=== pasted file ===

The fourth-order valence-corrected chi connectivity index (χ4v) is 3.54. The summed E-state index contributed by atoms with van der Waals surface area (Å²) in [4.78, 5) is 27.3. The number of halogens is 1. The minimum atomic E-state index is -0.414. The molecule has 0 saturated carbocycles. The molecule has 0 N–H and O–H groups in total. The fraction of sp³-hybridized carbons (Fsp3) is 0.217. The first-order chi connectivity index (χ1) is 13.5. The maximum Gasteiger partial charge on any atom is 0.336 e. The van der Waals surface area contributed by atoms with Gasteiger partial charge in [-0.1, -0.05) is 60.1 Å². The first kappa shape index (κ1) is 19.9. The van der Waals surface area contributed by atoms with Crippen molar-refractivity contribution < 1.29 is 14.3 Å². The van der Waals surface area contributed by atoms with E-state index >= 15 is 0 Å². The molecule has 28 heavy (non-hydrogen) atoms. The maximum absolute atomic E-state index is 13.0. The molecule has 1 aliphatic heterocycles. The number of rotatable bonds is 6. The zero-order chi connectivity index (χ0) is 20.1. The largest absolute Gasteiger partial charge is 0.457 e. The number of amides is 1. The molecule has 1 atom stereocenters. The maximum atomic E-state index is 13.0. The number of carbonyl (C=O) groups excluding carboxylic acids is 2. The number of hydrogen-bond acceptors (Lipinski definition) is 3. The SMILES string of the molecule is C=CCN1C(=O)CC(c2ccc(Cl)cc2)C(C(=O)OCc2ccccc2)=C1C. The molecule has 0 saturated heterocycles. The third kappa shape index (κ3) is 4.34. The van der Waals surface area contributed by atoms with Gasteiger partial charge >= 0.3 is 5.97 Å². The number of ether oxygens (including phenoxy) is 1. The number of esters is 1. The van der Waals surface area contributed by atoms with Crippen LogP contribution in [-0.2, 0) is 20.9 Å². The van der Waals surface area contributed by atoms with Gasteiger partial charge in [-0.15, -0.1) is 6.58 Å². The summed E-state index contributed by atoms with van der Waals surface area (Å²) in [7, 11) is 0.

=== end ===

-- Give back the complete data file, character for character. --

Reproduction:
The fourth-order valence-corrected chi connectivity index (χ4v) is 3.54. The summed E-state index contributed by atoms with van der Waals surface area (Å²) in [4.78, 5) is 27.3. The number of halogens is 1. The minimum atomic E-state index is -0.414. The molecule has 0 saturated carbocycles. The molecule has 0 N–H and O–H groups in total. The fraction of sp³-hybridized carbons (Fsp3) is 0.217. The first-order chi connectivity index (χ1) is 13.5. The maximum Gasteiger partial charge on any atom is 0.336 e. The van der Waals surface area contributed by atoms with Gasteiger partial charge in [-0.1, -0.05) is 60.1 Å². The first kappa shape index (κ1) is 19.9. The van der Waals surface area contributed by atoms with Crippen molar-refractivity contribution < 1.29 is 14.3 Å². The van der Waals surface area contributed by atoms with E-state index >= 15 is 0 Å². The molecule has 28 heavy (non-hydrogen) atoms. The maximum absolute atomic E-state index is 13.0. The molecule has 1 aliphatic heterocycles. The number of rotatable bonds is 6. The zero-order chi connectivity index (χ0) is 20.1. The largest absolute Gasteiger partial charge is 0.457 e. The number of amides is 1. The molecule has 1 atom stereocenters. The maximum atomic E-state index is 13.0. The number of carbonyl (C=O) groups excluding carboxylic acids is 2. The number of hydrogen-bond acceptors (Lipinski definition) is 3. The SMILES string of the molecule is C=CCN1C(=O)CC(c2ccc(Cl)cc2)C(C(=O)OCc2ccccc2)=C1C. The molecule has 0 saturated heterocycles. The third kappa shape index (κ3) is 4.34. The van der Waals surface area contributed by atoms with Gasteiger partial charge >= 0.3 is 5.97 Å². The number of ether oxygens (including phenoxy) is 1. The number of esters is 1. The van der Waals surface area contributed by atoms with Crippen LogP contribution in [-0.2, 0) is 20.9 Å². The van der Waals surface area contributed by atoms with Gasteiger partial charge in [-0.15, -0.1) is 6.58 Å². The summed E-state index contributed by atoms with van der Waals surface area (Å²) in [7, 11) is 0.